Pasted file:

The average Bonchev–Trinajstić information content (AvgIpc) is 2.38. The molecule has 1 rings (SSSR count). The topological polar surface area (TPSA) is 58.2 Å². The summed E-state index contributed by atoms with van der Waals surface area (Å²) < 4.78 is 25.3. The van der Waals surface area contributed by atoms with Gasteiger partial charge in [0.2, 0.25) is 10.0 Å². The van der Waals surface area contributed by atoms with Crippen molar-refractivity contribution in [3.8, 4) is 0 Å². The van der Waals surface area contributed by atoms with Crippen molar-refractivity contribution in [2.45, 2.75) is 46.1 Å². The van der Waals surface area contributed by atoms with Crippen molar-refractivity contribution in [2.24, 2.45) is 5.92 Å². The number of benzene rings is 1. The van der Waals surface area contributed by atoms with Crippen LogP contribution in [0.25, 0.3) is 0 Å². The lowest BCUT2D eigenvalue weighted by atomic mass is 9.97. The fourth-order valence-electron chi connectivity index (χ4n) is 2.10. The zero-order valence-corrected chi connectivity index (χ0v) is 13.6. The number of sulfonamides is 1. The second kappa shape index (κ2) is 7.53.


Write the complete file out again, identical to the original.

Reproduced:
The average Bonchev–Trinajstić information content (AvgIpc) is 2.38. The molecule has 1 rings (SSSR count). The topological polar surface area (TPSA) is 58.2 Å². The summed E-state index contributed by atoms with van der Waals surface area (Å²) < 4.78 is 25.3. The van der Waals surface area contributed by atoms with Gasteiger partial charge in [0.2, 0.25) is 10.0 Å². The van der Waals surface area contributed by atoms with Crippen molar-refractivity contribution in [3.8, 4) is 0 Å². The van der Waals surface area contributed by atoms with Crippen molar-refractivity contribution in [2.45, 2.75) is 46.1 Å². The van der Waals surface area contributed by atoms with Crippen molar-refractivity contribution in [2.24, 2.45) is 5.92 Å². The number of benzene rings is 1. The van der Waals surface area contributed by atoms with Crippen LogP contribution in [0.25, 0.3) is 0 Å². The lowest BCUT2D eigenvalue weighted by atomic mass is 9.97. The fourth-order valence-electron chi connectivity index (χ4n) is 2.10. The zero-order valence-corrected chi connectivity index (χ0v) is 13.6. The number of sulfonamides is 1. The second kappa shape index (κ2) is 7.53.